5.16.2012

What Do You Stand For?


Imogene’s Last Stand by Candace Fleming caught my eye at our book fair last spring in part because I’m always looking for ways to infuse historical heroes into my citizenship lessons, but also because I wanted to know more about the flag-bearing heroine so beautifully illustrated by Nancy Carpenter.
  
Look what I found in Mrs. Hoskins' room!
I recently heard it said that character is who you are when nobody’s watching AND what you’ll stand for when everybody is. Meet Imogene, a passionate little historian who just wishes that someone were watching when she takes a stand against a shoelace factory in order to save her favorite historical site in town.  This must-read will excite and engage conscientious citizens as they experience Imogene’s patriotism, activism, and perseverance; check out this book and consider the following enrichment activities, a few of which were inspired by a book review at commonsensemedia.org: 
  1. Talk about the historical figures that Imogene quotes throughout the book. Using the front and end pages, research the source of the quotes and the context in which each statement was made.  Encourage students to select their favorite adage and write about what they think it meant at the time it was said and what those words mean to them today.
  2. Take a field trip* to your own local historical society or museum. What kinds of things have been preserved and are on display?  Who decides what has historical value and what doesn't?  What is a docent?  *No field trip funds?  Invite a traveling trunk with museum-type artifacts to come to your class.
  3. Talk about genealogy. Trace your family roots and draw a family tree.  How do we keep our family’s stories in tact and why?  Have students explore the concept of a family crest.  Does their family have its own crest?  If so, what does it look like.  If not, have them create one.  What will they put in the design and why?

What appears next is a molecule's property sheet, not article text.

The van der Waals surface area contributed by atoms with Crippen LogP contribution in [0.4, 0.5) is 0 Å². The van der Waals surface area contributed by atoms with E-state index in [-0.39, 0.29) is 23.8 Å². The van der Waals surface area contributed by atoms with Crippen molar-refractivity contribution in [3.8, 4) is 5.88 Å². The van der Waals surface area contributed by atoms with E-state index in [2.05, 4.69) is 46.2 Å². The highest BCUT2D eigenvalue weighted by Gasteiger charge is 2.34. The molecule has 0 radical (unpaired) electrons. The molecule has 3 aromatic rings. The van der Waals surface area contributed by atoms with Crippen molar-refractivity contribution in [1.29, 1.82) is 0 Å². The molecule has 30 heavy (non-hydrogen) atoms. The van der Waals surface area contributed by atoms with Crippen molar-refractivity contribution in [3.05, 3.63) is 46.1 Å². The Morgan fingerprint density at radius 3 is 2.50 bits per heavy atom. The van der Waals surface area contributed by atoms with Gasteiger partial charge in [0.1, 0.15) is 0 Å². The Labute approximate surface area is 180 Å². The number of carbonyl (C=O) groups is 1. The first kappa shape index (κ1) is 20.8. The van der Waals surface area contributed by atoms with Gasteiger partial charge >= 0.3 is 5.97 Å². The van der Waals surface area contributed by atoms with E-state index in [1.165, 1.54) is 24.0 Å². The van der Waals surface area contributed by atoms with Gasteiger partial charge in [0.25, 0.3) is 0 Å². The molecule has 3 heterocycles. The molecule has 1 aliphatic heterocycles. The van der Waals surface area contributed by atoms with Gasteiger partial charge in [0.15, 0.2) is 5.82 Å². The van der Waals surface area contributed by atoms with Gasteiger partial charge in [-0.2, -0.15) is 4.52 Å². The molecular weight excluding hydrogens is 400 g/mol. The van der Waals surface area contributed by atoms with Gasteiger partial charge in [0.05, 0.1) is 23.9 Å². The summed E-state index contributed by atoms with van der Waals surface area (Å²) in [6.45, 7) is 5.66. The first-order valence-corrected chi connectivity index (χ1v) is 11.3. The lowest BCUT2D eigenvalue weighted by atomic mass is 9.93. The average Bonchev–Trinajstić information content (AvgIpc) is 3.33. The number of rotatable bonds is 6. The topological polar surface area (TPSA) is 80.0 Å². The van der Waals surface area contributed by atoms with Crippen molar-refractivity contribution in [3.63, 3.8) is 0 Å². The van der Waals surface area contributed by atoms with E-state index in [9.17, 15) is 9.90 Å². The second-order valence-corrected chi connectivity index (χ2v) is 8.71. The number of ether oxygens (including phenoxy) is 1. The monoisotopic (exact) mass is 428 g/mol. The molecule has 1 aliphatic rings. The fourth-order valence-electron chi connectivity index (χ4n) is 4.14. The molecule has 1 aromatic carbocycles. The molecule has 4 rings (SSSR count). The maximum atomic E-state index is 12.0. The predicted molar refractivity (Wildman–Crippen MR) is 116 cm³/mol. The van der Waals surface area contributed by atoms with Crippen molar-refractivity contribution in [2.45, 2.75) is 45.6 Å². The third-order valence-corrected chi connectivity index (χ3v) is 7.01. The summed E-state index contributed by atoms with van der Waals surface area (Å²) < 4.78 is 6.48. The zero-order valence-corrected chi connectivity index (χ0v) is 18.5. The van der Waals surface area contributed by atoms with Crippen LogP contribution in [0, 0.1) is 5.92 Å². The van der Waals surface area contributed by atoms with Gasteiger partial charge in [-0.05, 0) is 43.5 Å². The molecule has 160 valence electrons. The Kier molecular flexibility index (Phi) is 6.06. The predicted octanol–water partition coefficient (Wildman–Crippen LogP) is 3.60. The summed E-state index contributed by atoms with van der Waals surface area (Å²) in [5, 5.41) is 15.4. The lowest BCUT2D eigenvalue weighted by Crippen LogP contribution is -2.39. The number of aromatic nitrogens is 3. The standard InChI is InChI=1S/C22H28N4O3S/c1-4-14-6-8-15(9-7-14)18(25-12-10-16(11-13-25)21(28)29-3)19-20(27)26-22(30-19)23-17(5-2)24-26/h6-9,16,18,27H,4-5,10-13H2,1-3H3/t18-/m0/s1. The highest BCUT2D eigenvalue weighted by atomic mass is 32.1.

4. Discuss ways that people can peacefully protest when they strongly believe in something. Why do people protest? Does it work? Why or why not?  Talk about a current controversy; use the Wisconsin teachers versus the Unions if you want a timely topic.
  5. What’s in a name? The author uses some unusually interesting names for some of her fictional places and characters. Use the book as a springboard for a discussion about names.  This could be a good time to have students create an acrostic poem using their names.  Ask students about the historical significance of the book’s title, too.
  6. I've heard it said that if you don't stand for something, you'll fall for anything.  Find out from students what they think that means.  Then ask them what character traits they admire in themselves and others and then what other issues they stand for.
Free Spirit Press featured our kiddos in their catalog a few years back!
I keep this magnet set from Barbara Lewis' What Do You Stand For? series just outside my office; kids often come by to measure themselves and see what trait they've reached.

Click here to visit the author’s webpage and get even more follow-up activity ideas.  From this site, you can also contact Ms. Fleming if you want to tell her what you thought about her gem.


3 comments:

  1. This sounds wonderful! I love the line "character is who you are when nobody’s watching AND what you’ll stand for when everybody is."

    What a great lesson to install in our children.

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  2. Those magnets are wonderful!
    ❀ Tammy
    Forever in First

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  3. Hi DEAR!
    "[Rosa Parks] sat down in order that we might stand up" Jesse Jackson (and various iterations attributed to others)
    We've tied the "standing up" concept to a study of Rosa Parks and then used the "Stand Up" song by Sugarland (I think I've shared this before.)
    That song STILL makes me cry--especially that a capella part!
    And, of course, I am off to Amazon to one-click!
    Thanks for the book recommendation and the great lesson ideas.
    You amaze me.

    Kim
    Finding JOY in 6th Grade

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